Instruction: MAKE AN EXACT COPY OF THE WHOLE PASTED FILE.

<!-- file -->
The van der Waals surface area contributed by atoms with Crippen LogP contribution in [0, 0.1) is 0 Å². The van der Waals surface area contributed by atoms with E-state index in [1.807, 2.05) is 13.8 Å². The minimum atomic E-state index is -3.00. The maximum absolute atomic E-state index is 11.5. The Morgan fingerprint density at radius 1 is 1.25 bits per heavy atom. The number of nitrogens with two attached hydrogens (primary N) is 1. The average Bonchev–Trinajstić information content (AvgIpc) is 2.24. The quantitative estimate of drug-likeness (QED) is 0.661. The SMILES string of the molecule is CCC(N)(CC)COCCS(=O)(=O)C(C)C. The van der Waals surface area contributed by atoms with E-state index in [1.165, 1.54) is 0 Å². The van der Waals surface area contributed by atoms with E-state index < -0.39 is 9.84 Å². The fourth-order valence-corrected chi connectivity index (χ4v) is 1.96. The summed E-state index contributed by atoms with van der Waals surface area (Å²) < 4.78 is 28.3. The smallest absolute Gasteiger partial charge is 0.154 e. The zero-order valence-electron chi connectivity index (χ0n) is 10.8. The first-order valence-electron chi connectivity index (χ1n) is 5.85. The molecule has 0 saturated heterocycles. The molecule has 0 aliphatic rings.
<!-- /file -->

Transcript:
The van der Waals surface area contributed by atoms with Crippen LogP contribution in [0, 0.1) is 0 Å². The van der Waals surface area contributed by atoms with E-state index in [1.807, 2.05) is 13.8 Å². The minimum atomic E-state index is -3.00. The maximum absolute atomic E-state index is 11.5. The Morgan fingerprint density at radius 1 is 1.25 bits per heavy atom. The number of nitrogens with two attached hydrogens (primary N) is 1. The average Bonchev–Trinajstić information content (AvgIpc) is 2.24. The quantitative estimate of drug-likeness (QED) is 0.661. The SMILES string of the molecule is CCC(N)(CC)COCCS(=O)(=O)C(C)C. The van der Waals surface area contributed by atoms with E-state index in [1.165, 1.54) is 0 Å². The van der Waals surface area contributed by atoms with E-state index < -0.39 is 9.84 Å². The fourth-order valence-corrected chi connectivity index (χ4v) is 1.96. The summed E-state index contributed by atoms with van der Waals surface area (Å²) < 4.78 is 28.3. The smallest absolute Gasteiger partial charge is 0.154 e. The zero-order valence-electron chi connectivity index (χ0n) is 10.8. The first-order valence-electron chi connectivity index (χ1n) is 5.85. The molecule has 0 saturated heterocycles. The molecule has 0 aliphatic rings.